How to | Create Graphics with Spline Primitives

*Mathematica* provides fully integrated spline graphics primitives, such as Bézier curves, B-spline curves, and B-spline surfaces. The spline primitives support a full range of user controls, such as arbitrary degree and a rational form of splines. The spline primitives provide an easy way to create complex graphics.

BezierCurve draws a composite Bézier curve that is defined by the given

* control points*. By default, a cubic Bézier curve is used:

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Use

BSplineCurve with

Graphics to create a cubic B-spline curve consisting of seven control points:

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In general, spline curves do not go through the control points. However, they do go through the endpoints:

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The

SplineDegree option controls the underlying polynomial degrees of the spline curves. Usually, the higher the degree, the smoother the resulting curve.

Here, six different spline curves are created from the same set of control points by using

Table to iterate

BSplineCurve with

SplineDegree changing from 1 to 6:

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The

SplineKnots option provides detailed control over the shape of a B-spline curve. Without specifying values for

SplineKnots,

*Mathematica* gives the default knot sequence in such a way that the resulting curve is smooth overall and the endpoints are interpolated:

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This is the same curve, but with the default knot values explicitly shown. The first and the last

repeating knots make the curve go through the endpoints, where

is the spline degree. The rest of the knots are uniformly distributed:

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By repeating the knot value

in the middle, you can decrease the smoothness of the curve:

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When the

SplineClosed option is set to

True,

*Mathematica* will create a smoothly closed B-spline curve:

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The

SplineWeights option can be used to assign weights to each point. The curve will be pulled toward the points with larger weights:

With no explicit setting for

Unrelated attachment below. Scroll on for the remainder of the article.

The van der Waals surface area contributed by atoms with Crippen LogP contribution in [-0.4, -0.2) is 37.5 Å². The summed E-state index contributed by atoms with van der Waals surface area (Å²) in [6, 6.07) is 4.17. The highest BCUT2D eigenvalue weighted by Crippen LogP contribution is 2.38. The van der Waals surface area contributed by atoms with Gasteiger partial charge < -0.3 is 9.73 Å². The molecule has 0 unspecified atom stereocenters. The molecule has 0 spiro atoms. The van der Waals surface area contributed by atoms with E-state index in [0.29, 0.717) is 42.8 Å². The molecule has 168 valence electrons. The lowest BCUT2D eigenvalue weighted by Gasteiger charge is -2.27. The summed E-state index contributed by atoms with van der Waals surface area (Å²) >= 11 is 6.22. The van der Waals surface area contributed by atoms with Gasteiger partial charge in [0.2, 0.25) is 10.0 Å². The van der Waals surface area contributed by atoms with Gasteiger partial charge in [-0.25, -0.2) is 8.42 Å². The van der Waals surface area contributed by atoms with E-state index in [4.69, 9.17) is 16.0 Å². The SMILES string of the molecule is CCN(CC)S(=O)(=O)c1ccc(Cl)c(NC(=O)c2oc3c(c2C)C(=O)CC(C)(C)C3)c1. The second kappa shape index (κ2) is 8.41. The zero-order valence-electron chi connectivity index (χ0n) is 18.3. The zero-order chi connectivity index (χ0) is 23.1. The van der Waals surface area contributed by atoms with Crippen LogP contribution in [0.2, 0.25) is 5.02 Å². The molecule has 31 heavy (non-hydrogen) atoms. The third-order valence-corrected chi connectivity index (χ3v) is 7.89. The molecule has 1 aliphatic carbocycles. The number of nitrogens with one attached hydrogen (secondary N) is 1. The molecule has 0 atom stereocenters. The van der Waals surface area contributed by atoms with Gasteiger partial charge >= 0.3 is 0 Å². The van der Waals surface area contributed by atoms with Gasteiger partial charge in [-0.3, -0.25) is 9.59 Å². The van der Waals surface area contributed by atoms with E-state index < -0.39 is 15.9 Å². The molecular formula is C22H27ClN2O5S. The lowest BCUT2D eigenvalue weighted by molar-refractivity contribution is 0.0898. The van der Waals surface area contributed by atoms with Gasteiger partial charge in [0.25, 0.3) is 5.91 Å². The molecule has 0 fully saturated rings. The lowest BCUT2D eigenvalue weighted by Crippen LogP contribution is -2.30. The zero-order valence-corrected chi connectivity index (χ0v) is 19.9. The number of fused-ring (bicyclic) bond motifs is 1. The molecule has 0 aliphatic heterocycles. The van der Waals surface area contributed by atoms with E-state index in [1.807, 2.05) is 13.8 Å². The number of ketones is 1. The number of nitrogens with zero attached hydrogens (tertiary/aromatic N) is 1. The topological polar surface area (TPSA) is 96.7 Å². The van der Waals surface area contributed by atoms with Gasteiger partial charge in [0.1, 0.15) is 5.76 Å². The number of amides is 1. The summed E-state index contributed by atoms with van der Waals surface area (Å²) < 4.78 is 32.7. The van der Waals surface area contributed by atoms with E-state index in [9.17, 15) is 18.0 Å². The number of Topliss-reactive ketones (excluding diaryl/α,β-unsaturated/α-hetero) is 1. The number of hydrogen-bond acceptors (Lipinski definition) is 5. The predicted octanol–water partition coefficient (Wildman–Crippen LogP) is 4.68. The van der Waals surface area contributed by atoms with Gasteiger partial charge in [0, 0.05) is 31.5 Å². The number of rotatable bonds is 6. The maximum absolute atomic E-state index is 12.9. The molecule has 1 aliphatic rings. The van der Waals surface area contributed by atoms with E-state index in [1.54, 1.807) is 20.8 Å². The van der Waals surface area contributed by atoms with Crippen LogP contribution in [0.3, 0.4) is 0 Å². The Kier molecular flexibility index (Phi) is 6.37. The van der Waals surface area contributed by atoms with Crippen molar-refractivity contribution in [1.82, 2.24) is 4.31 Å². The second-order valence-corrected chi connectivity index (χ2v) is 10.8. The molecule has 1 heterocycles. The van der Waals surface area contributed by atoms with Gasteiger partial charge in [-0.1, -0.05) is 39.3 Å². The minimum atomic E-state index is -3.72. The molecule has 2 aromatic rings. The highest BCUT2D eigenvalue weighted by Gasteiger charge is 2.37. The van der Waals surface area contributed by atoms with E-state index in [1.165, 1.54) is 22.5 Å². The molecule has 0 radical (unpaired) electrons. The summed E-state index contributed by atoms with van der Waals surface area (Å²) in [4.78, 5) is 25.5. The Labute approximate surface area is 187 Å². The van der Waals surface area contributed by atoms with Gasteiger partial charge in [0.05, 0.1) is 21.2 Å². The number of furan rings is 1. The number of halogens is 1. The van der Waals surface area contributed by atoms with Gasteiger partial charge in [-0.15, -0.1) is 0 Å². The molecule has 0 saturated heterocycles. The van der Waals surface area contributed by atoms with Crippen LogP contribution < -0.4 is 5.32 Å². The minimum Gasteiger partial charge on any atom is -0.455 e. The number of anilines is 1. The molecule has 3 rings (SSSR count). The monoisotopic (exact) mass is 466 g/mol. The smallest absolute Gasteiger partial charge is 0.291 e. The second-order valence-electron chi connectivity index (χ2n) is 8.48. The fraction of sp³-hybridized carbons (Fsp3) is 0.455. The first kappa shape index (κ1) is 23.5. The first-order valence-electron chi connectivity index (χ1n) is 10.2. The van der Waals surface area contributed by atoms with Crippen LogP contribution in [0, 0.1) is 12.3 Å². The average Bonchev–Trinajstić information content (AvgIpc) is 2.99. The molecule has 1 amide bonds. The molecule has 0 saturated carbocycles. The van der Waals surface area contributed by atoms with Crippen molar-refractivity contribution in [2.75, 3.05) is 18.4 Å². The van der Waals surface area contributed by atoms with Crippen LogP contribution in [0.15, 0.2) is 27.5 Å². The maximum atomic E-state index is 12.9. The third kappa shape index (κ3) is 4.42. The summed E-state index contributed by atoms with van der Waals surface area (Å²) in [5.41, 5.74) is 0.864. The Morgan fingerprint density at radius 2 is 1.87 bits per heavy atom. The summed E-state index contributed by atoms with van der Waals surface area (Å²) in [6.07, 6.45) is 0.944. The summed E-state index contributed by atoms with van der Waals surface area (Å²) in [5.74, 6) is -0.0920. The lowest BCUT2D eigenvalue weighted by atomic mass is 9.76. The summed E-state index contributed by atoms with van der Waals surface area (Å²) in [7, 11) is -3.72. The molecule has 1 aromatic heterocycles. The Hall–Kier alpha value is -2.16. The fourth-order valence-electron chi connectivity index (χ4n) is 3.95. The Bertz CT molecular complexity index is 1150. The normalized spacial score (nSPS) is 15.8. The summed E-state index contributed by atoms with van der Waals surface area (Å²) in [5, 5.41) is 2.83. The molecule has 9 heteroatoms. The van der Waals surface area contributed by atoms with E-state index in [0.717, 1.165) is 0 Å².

SplineWeights,

*Mathematica* assigns equal weights to each point:

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Notice that the curve is pulled towards the middle point, which is given a weight of 5 with

SplineWeights:

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Mathematically, non-uniform weights create rational B-spline functions, also known as NURBS. NURBS can represent shapes that regular B-splines cannot. For instance, use

BSplineCurve to create an exact circle by setting

SplineWeights to the values in

and

SplineKnots to the values in

:

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3D spline curves can be created by using 3D points:

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By wrapping curves with

Tube, you can create tubed spline curves in 3D. Here the tube radii are 0.2:

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A tube with various radii can be created by associating a list of radii with the control points:

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BSplineSurface creates a tensor product B-spline surface defined by a matrix of 3D points:

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All the options for

BSplineCurve work in the same way. However, for surfaces, you can specify them in each parametric direction separately. For example, the following

SplineDegree setting creates a B-spline surface with degree 1 in one direction, and degree 3 in another:

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Like the B-spline curves, a rational surface, or NURBS surface, can be created by using

SplineWeights. Many computer-aided design applications use NURBS to represent industrial surfaces. The following example generates a right-angle cylindrical tube:

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